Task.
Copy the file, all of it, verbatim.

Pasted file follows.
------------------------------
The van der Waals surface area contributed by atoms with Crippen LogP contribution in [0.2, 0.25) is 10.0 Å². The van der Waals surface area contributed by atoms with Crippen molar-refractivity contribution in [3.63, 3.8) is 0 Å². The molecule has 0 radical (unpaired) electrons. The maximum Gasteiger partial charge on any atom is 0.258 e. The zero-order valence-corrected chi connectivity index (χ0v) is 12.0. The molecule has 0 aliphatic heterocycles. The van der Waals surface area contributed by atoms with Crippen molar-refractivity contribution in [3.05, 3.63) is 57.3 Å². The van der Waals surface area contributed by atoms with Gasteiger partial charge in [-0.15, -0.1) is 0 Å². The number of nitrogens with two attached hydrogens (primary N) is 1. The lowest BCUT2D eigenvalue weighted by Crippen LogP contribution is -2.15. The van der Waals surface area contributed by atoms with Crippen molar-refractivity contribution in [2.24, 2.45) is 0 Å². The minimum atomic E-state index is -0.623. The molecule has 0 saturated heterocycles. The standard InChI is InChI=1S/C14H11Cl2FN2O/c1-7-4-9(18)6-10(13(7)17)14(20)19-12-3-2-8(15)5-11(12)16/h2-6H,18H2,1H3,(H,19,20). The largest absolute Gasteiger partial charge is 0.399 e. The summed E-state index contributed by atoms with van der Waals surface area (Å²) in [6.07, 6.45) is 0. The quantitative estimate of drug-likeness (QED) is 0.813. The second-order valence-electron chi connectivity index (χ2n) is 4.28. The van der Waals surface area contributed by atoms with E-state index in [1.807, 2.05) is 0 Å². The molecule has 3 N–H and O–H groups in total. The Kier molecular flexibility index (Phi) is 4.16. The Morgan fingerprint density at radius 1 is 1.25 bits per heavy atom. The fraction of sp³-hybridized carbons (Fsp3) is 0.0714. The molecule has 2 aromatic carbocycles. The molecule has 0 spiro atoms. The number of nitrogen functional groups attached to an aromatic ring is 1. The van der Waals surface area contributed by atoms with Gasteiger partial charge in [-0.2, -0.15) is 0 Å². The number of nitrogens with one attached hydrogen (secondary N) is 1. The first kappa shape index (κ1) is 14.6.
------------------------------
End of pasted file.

The van der Waals surface area contributed by atoms with Crippen LogP contribution in [0.2, 0.25) is 10.0 Å². The van der Waals surface area contributed by atoms with Crippen molar-refractivity contribution in [3.63, 3.8) is 0 Å². The molecule has 0 radical (unpaired) electrons. The maximum Gasteiger partial charge on any atom is 0.258 e. The zero-order valence-corrected chi connectivity index (χ0v) is 12.0. The molecule has 0 aliphatic heterocycles. The van der Waals surface area contributed by atoms with Crippen molar-refractivity contribution in [3.05, 3.63) is 57.3 Å². The van der Waals surface area contributed by atoms with Gasteiger partial charge in [-0.15, -0.1) is 0 Å². The number of nitrogens with two attached hydrogens (primary N) is 1. The lowest BCUT2D eigenvalue weighted by Crippen LogP contribution is -2.15. The van der Waals surface area contributed by atoms with Crippen molar-refractivity contribution in [2.24, 2.45) is 0 Å². The minimum atomic E-state index is -0.623. The molecule has 0 saturated heterocycles. The standard InChI is InChI=1S/C14H11Cl2FN2O/c1-7-4-9(18)6-10(13(7)17)14(20)19-12-3-2-8(15)5-11(12)16/h2-6H,18H2,1H3,(H,19,20). The largest absolute Gasteiger partial charge is 0.399 e. The summed E-state index contributed by atoms with van der Waals surface area (Å²) in [6.07, 6.45) is 0. The quantitative estimate of drug-likeness (QED) is 0.813. The second-order valence-electron chi connectivity index (χ2n) is 4.28. The van der Waals surface area contributed by atoms with E-state index in [1.807, 2.05) is 0 Å². The molecule has 3 N–H and O–H groups in total. The Kier molecular flexibility index (Phi) is 4.16. The Morgan fingerprint density at radius 1 is 1.25 bits per heavy atom. The fraction of sp³-hybridized carbons (Fsp3) is 0.0714. The molecule has 2 aromatic carbocycles. The molecule has 0 spiro atoms. The number of nitrogen functional groups attached to an aromatic ring is 1. The van der Waals surface area contributed by atoms with Gasteiger partial charge in [-0.2, -0.15) is 0 Å². The number of nitrogens with one attached hydrogen (secondary N) is 1. The first kappa shape index (κ1) is 14.6.